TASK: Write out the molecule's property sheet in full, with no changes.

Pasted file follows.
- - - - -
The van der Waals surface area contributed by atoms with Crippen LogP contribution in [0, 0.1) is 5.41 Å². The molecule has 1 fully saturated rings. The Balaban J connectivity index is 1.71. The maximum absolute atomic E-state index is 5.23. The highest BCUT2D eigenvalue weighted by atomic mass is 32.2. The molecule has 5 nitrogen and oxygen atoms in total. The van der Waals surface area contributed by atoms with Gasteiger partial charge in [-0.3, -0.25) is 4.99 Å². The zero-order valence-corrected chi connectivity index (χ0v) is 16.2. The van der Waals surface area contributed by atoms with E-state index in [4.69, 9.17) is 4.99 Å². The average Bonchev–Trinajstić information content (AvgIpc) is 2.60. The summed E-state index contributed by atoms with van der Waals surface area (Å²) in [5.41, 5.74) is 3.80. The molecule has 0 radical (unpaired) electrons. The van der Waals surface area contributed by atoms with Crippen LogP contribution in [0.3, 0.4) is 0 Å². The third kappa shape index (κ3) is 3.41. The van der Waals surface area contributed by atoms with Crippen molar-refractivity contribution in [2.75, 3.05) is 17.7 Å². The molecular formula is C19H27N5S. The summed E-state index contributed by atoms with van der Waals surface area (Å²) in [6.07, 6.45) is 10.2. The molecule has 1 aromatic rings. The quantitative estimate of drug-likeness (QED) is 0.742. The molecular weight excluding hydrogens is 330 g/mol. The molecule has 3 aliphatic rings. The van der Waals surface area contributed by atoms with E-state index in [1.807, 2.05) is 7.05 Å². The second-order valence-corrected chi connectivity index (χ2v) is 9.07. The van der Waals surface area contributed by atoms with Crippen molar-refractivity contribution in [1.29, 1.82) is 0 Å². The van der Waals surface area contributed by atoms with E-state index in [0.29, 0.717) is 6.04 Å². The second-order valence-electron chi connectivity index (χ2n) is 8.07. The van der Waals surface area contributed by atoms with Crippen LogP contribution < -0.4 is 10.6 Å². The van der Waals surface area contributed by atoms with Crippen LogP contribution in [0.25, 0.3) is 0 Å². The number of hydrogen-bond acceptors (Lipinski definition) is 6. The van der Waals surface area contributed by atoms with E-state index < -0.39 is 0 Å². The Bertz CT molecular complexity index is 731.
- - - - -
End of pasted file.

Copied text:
The van der Waals surface area contributed by atoms with Crippen LogP contribution in [0, 0.1) is 5.41 Å². The molecule has 1 fully saturated rings. The Balaban J connectivity index is 1.71. The maximum absolute atomic E-state index is 5.23. The highest BCUT2D eigenvalue weighted by atomic mass is 32.2. The molecule has 5 nitrogen and oxygen atoms in total. The van der Waals surface area contributed by atoms with Gasteiger partial charge in [-0.3, -0.25) is 4.99 Å². The zero-order valence-corrected chi connectivity index (χ0v) is 16.2. The van der Waals surface area contributed by atoms with E-state index in [4.69, 9.17) is 4.99 Å². The average Bonchev–Trinajstić information content (AvgIpc) is 2.60. The summed E-state index contributed by atoms with van der Waals surface area (Å²) in [5.41, 5.74) is 3.80. The molecule has 0 radical (unpaired) electrons. The van der Waals surface area contributed by atoms with Crippen LogP contribution in [0.3, 0.4) is 0 Å². The third kappa shape index (κ3) is 3.41. The van der Waals surface area contributed by atoms with Crippen molar-refractivity contribution in [2.75, 3.05) is 17.7 Å². The molecular formula is C19H27N5S. The summed E-state index contributed by atoms with van der Waals surface area (Å²) in [6.07, 6.45) is 10.2. The molecule has 1 aromatic rings. The quantitative estimate of drug-likeness (QED) is 0.742. The molecular weight excluding hydrogens is 330 g/mol. The molecule has 3 aliphatic rings. The van der Waals surface area contributed by atoms with E-state index in [1.807, 2.05) is 7.05 Å². The second-order valence-corrected chi connectivity index (χ2v) is 9.07. The van der Waals surface area contributed by atoms with Crippen molar-refractivity contribution in [1.29, 1.82) is 0 Å². The van der Waals surface area contributed by atoms with E-state index in [0.29, 0.717) is 6.04 Å². The second-order valence-electron chi connectivity index (χ2n) is 8.07. The van der Waals surface area contributed by atoms with Crippen LogP contribution < -0.4 is 10.6 Å². The van der Waals surface area contributed by atoms with Crippen LogP contribution in [0.25, 0.3) is 0 Å². The number of hydrogen-bond acceptors (Lipinski definition) is 6. The van der Waals surface area contributed by atoms with E-state index < -0.39 is 0 Å². The Bertz CT molecular complexity index is 731.